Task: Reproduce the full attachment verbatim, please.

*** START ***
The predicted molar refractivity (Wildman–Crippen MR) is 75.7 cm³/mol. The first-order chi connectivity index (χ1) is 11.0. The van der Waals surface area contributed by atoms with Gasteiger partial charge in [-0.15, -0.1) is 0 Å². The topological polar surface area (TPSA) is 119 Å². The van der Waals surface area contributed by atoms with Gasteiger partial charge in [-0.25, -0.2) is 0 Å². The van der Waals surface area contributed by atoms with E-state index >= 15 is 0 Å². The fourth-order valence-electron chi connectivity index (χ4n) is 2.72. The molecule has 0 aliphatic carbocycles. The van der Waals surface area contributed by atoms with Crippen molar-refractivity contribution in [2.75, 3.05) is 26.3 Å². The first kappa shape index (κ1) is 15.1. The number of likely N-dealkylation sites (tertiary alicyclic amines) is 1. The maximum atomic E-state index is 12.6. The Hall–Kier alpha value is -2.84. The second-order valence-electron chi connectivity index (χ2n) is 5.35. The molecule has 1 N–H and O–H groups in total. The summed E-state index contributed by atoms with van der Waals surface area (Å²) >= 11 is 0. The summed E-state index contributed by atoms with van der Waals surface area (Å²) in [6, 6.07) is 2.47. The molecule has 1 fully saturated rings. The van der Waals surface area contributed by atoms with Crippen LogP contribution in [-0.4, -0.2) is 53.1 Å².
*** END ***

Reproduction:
The predicted molar refractivity (Wildman–Crippen MR) is 75.7 cm³/mol. The first-order chi connectivity index (χ1) is 11.0. The van der Waals surface area contributed by atoms with Gasteiger partial charge in [-0.15, -0.1) is 0 Å². The topological polar surface area (TPSA) is 119 Å². The van der Waals surface area contributed by atoms with Gasteiger partial charge in [-0.25, -0.2) is 0 Å². The van der Waals surface area contributed by atoms with E-state index >= 15 is 0 Å². The fourth-order valence-electron chi connectivity index (χ4n) is 2.72. The molecule has 0 aliphatic carbocycles. The van der Waals surface area contributed by atoms with Crippen molar-refractivity contribution in [2.75, 3.05) is 26.3 Å². The first kappa shape index (κ1) is 15.1. The number of likely N-dealkylation sites (tertiary alicyclic amines) is 1. The maximum atomic E-state index is 12.6. The Hall–Kier alpha value is -2.84. The second-order valence-electron chi connectivity index (χ2n) is 5.35. The molecule has 1 N–H and O–H groups in total. The summed E-state index contributed by atoms with van der Waals surface area (Å²) >= 11 is 0. The summed E-state index contributed by atoms with van der Waals surface area (Å²) in [6, 6.07) is 2.47. The molecule has 1 fully saturated rings. The van der Waals surface area contributed by atoms with Crippen LogP contribution in [-0.4, -0.2) is 53.1 Å².